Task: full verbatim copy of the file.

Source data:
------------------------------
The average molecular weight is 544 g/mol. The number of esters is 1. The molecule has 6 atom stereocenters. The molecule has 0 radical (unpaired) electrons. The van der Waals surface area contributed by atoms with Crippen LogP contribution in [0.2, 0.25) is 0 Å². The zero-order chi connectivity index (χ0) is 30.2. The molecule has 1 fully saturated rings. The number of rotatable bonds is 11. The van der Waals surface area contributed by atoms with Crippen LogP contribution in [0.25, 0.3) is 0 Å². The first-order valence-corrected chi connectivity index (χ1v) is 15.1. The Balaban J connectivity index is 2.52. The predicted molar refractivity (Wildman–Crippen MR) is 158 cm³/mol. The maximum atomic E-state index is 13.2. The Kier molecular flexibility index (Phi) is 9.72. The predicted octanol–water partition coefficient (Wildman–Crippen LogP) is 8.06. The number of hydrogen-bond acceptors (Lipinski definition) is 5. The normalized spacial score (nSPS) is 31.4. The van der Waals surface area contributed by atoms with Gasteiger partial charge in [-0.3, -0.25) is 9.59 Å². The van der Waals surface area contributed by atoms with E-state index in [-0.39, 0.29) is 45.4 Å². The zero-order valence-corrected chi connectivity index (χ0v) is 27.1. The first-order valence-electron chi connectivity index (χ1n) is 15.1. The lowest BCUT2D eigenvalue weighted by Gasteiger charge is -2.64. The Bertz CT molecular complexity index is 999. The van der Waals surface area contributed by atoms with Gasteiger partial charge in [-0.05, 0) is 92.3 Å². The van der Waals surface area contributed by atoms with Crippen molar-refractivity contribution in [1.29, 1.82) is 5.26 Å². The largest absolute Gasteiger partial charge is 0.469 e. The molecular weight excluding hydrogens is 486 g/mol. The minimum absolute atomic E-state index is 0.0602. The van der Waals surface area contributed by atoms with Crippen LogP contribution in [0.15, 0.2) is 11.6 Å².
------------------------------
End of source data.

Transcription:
The average molecular weight is 544 g/mol. The number of esters is 1. The molecule has 6 atom stereocenters. The molecule has 0 radical (unpaired) electrons. The van der Waals surface area contributed by atoms with Crippen LogP contribution in [0.2, 0.25) is 0 Å². The zero-order chi connectivity index (χ0) is 30.2. The molecule has 1 fully saturated rings. The number of rotatable bonds is 11. The van der Waals surface area contributed by atoms with Crippen LogP contribution in [0.25, 0.3) is 0 Å². The first-order valence-corrected chi connectivity index (χ1v) is 15.1. The Balaban J connectivity index is 2.52. The predicted molar refractivity (Wildman–Crippen MR) is 158 cm³/mol. The maximum atomic E-state index is 13.2. The Kier molecular flexibility index (Phi) is 9.72. The predicted octanol–water partition coefficient (Wildman–Crippen LogP) is 8.06. The number of hydrogen-bond acceptors (Lipinski definition) is 5. The normalized spacial score (nSPS) is 31.4. The van der Waals surface area contributed by atoms with Gasteiger partial charge in [-0.3, -0.25) is 9.59 Å². The van der Waals surface area contributed by atoms with E-state index in [-0.39, 0.29) is 45.4 Å². The zero-order valence-corrected chi connectivity index (χ0v) is 27.1. The first-order valence-electron chi connectivity index (χ1n) is 15.1. The lowest BCUT2D eigenvalue weighted by Gasteiger charge is -2.64. The Bertz CT molecular complexity index is 999. The van der Waals surface area contributed by atoms with Gasteiger partial charge in [-0.05, 0) is 92.3 Å². The van der Waals surface area contributed by atoms with Crippen molar-refractivity contribution in [1.29, 1.82) is 5.26 Å². The largest absolute Gasteiger partial charge is 0.469 e. The molecular weight excluding hydrogens is 486 g/mol. The minimum absolute atomic E-state index is 0.0602. The van der Waals surface area contributed by atoms with Crippen LogP contribution in [0.15, 0.2) is 11.6 Å².